“When we shared the progress and how impressed we were with the Stebbins and some of our other stakeholders we got very excited and said, ‘Why aren’t we doing this across all the West Side schools in Manchester?’said Patrick Tufts, president and CEO of Granite United Way.

Longtime philanthropists Mark and Sally Stebbins, owners of PROCON, a fourth-generation construction management company, agreed to visit Gossler at Tufts’ prompting. Mark Stebbins’ grandfather built the elementary school in 1956.

“There’s my grandfather — my wife and I and my daughter are there, and there’s a sign, ‘Built by Blanchard Stebbins,’ ” Mark Stebbins said last week.

Despite that legacy, Stebbins recalled being skeptical. That changed when he visited with a Gossler second-grader.

“She is looking me in the eye, sitting right beside me, going through her notebook,” Stebbins said.

Stebbins found students in other classrooms who also carried themselves with confidence and a sense of purpose — strong tools for kids who may be living under adverse conditions in some of the city’s poorest neighborhoods.

“These seven habits tell them how to get things done in spite of the roadblocks,” he said. “When they encounter a roadblock they turn to teachers for guidance.”

Just days before Stebbins visited the Union Leader to talk about the Leader in Me program, he and his wife had celebrated the completion of $3 million in renovations at Camp Foster, the day camp in Bedford operated by the Boys & Girls Club of Manchester. The project includes Stebbins Family Hall.

It’s the kind of project the Stebbins and his wife are known for — building a new building. Stebbins knowns Gossler could use a new building, too. But with the success he sees with The Leader in Me, he wonders whether a new school would have as much impact.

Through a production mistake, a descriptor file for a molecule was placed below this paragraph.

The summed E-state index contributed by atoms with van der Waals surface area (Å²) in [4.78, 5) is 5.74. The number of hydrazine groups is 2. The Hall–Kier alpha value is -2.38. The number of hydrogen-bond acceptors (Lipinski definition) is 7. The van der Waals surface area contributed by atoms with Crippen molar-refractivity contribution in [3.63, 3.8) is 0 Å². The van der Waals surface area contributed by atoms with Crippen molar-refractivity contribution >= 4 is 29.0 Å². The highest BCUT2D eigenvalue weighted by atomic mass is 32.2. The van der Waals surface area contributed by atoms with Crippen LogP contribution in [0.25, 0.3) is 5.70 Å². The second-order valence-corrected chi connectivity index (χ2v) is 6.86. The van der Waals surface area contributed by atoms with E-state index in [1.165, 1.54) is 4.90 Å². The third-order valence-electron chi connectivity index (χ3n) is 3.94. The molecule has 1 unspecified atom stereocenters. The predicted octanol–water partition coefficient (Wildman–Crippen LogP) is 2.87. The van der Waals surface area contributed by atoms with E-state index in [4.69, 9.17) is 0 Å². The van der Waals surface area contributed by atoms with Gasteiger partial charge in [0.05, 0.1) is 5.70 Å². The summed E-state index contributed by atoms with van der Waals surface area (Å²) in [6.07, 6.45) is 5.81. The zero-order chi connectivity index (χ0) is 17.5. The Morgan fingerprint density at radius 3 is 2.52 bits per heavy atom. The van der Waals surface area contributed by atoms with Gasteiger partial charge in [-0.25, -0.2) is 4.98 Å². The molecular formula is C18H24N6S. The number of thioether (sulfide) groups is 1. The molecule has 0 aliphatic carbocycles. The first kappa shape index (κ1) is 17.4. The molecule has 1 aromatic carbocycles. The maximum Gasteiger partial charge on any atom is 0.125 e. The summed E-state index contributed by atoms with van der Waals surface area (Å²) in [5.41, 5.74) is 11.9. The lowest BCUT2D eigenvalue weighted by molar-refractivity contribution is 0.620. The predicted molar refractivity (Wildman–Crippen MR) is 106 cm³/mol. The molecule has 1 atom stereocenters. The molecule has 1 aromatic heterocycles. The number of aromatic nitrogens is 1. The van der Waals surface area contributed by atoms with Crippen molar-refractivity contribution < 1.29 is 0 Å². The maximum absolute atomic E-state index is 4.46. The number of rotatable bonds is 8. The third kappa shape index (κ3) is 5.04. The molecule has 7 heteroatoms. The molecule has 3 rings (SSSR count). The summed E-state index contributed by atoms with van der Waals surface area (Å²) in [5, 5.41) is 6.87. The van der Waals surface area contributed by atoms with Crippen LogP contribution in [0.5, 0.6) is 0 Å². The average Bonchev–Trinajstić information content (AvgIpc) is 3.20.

“Manchester is not there where it’s ready to put $100 million into schools, but here’s something we can do to help, and maybe money isn’t the issue. Maybe this is teaching us something,” Stebbins said. “That money isn’t the answer to everything. We give them better schools, and the teachers are still going to be unhappy. The students aren’t going to learn any better.”

Money may not be the issue altogether, but the United Way still needs more of it to meet its goal to fund the Leader in Me to all 3,200 students on the West Side.

“To do this project the total budget is $520,000 to bring this for five years to the kids of Manchester. We still need about $180,000,” Tufts said. “We are accepting donations to this, and the Stebbins are very graciously matching up to $225,000.”

They’re hoping the Queen City will be proactive — or as Meredith Young’s 5-year-old son says, “pro-acting.” There’s even a Leader in Me handbook for preschoolers, said Young, who also has a 2-year-old daughter.

“He did turn to her the other day and tell her she needed to think win-win, but I think he did that to get whatever he wanted,” she said. “I’m not sure that we’re totally there yet, but we’re working on it.”

Mike Cote is the business editor of the New Hampshire Union Leader. Contact him at mcote@unionleader.com or (603) 206-7724.